Day Grayson, a student at Pikes Peak Community College, speaks during an unveiling of workforce development legislation at the Colorado State Capitol on March 29, 2022. (Sara Wilson/Colorado Newsline)
Colorado lawmakers unveiled legislation Tuesday aimed at strengthening the school-to-career pipeline as industries across the state continue to face workforce shortages as they recover from the pandemic’s negative economic effects.
The $95 million package will use some money from a cash fund with American Rescue Plan Act money created last year for workforce-oriented programs.
“We know that the old, conventional way of doing things doesn’t serve us anymore. Which is why we are taking a bold new approach to workforce development in our state to meet Coloradans where they’re at in their lives, and that’s exactly what this legislation does,” Gov. Jared Polis said at a press conference at the Colorado Capitol on Tuesday.
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Polis said that during last year’s virtual listening tour to gather ideas on how to best spend the state’s $850 million in ARPA money, it was clear that there is a need for a well-educated workforce with opportunities to re-skill and up-skill. These bills aim to align workforce development to the growing industries that are in need of employees.
In January, the number of people employed in Colorado grew by 17,500 to approximately 3.2 million people, according to the Colorado Department of Labor and Employment. That represents about two-thirds of the state’s population age 16 and older.
The bulk of the legislative package is House Bill 22-1350, a $91 million investment in a regional talent development initiative grant program. That bill is sponsored by Rep. Julie McCluskie, a Dillon Democrat, and Sens. Jeff Bridges, a Greenwood Village Democrat, and Paul Lundeen, a Monument Republican.
“This is our chance to do something different, to transform how we’ve been approaching that workforce pipeline. I am particularly proud of the fact that we are taking a regional, grassroots, local approach to inspiring collaborators to come together, groups to come together and figure out how they can best meet the needs of workforce shortages,” McCluskie said.
“We see people who took a break during the pandemic to rethink their own career path,” McCluskie said. “Now is their chance to get back on track.”
Individuals that could have been possibly laid off with the pandemic, we wanted to give them opportunities to come back and finish what they started.
– State Sen. Rachel Zenzinger
House Bill 22-1349 aims to create a data collection system to monitor how different postsecondary pathways impact a student’s career success. The bill would require $3 million for the creation of that system and is sponsored by Bridges, Sen. Kevin Priola, a Henderson Republican, and Reps. Monica Duran, a Wheat Ridge Democrat, and Perry Will, a New Castle Republican.
It would include data measurements like employment outcomes for students, earnings, and how long it takes for students to recoup the cost of their education.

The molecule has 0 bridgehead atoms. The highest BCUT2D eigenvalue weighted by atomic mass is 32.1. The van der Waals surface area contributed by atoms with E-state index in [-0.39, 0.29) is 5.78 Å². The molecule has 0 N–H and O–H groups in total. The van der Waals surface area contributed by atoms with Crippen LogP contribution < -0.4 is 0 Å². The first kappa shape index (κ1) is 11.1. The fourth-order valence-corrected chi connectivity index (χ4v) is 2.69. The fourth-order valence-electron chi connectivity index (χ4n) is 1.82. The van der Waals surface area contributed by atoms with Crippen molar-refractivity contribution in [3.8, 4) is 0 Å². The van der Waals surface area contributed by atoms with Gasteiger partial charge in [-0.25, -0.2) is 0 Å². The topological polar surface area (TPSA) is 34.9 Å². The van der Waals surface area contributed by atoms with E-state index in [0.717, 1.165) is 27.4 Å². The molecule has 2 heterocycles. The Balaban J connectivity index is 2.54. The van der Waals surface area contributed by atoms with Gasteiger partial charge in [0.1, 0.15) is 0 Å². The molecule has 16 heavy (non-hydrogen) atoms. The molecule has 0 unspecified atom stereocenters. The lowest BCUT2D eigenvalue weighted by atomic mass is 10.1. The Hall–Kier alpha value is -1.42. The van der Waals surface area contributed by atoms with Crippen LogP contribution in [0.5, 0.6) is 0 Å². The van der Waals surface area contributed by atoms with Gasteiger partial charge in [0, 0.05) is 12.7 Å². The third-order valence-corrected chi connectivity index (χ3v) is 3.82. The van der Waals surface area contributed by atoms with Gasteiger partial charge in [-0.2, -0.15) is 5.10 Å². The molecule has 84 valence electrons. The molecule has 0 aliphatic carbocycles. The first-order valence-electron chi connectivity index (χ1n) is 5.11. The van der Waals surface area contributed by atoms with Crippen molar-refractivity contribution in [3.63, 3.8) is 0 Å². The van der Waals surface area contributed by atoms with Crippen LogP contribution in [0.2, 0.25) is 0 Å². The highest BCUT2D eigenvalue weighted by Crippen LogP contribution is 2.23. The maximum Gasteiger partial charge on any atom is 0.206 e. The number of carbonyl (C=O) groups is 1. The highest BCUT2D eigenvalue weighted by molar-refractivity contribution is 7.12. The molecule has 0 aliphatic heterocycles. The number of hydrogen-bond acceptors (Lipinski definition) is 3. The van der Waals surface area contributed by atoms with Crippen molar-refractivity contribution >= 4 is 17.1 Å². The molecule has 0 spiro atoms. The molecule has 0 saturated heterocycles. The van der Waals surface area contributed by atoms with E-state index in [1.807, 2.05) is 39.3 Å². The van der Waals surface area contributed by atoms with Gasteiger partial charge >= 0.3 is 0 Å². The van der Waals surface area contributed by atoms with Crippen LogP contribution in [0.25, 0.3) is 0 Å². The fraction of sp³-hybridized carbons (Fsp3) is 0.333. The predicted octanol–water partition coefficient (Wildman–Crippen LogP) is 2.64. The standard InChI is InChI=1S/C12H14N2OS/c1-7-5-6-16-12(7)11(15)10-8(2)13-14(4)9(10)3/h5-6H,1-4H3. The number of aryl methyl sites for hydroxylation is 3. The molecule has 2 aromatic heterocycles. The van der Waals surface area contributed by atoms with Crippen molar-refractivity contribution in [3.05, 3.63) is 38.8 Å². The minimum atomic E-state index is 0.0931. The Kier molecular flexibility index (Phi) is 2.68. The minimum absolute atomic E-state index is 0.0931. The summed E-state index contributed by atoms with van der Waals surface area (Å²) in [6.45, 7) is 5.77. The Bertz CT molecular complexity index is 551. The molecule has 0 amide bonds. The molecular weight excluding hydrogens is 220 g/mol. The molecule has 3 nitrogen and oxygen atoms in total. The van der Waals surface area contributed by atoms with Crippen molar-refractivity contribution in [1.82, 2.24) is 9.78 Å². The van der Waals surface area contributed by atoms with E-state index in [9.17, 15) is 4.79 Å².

“We have a plan to get that data from our institutions of higher education to see what is the great connection between what we are doing and where are some places we can improve to make sure we are delivering Colorado the workforce it needs to continue moving our economy forward,” Bridges, one of the bill’s prime sponsors, said.
Senate Bill 22-192 would bolster students’ ability to earn stackable credentials, which are part of a sequence of credentials that people can accumulate over time in their pursuit of a degree. They can give flexibility to students who may not have the time or money to commit to a long-term program.
“Individuals that could have been possibly laid off with the pandemic, we wanted to give them opportunities to come back and finish what they started. If they had to drop out of school because they had financial difficulties because of the pandemic, we want them back and we want them in the most efficient pathway that we can possibly create for them to get a degree,” prime sponsor Sen. Rachel Zenzinger, an Arvada Democrat, said.
The bill would help incentivize and encourage institutions to create stackable credentials in high-demand industries. It would facilitate stackable credential pathways for at least five growing industries by 2025.
Zenzinger wants the system to work for people on both ends of the employment spectrum, from a high school student taking a concurrent enrollment course to a mid-career adult earning a new degree and also working.
The bill is also sponsored by House Majority Leader Rep. Daneya Esgar, a Pueblo Democrat, Rep. Marc Catlin, a Montrose Republican, and Sen. Cleave Simpson, an Alamosa Republican.
“Preparing our workforce and our students to succeed we said at the beginning of session was one of our top priorities,” Esgar said. “We are here to tell you that we are going to pass these innovative strategies to boost our workforce to ensure that every student has the tools they need to enter a career and thrive.”
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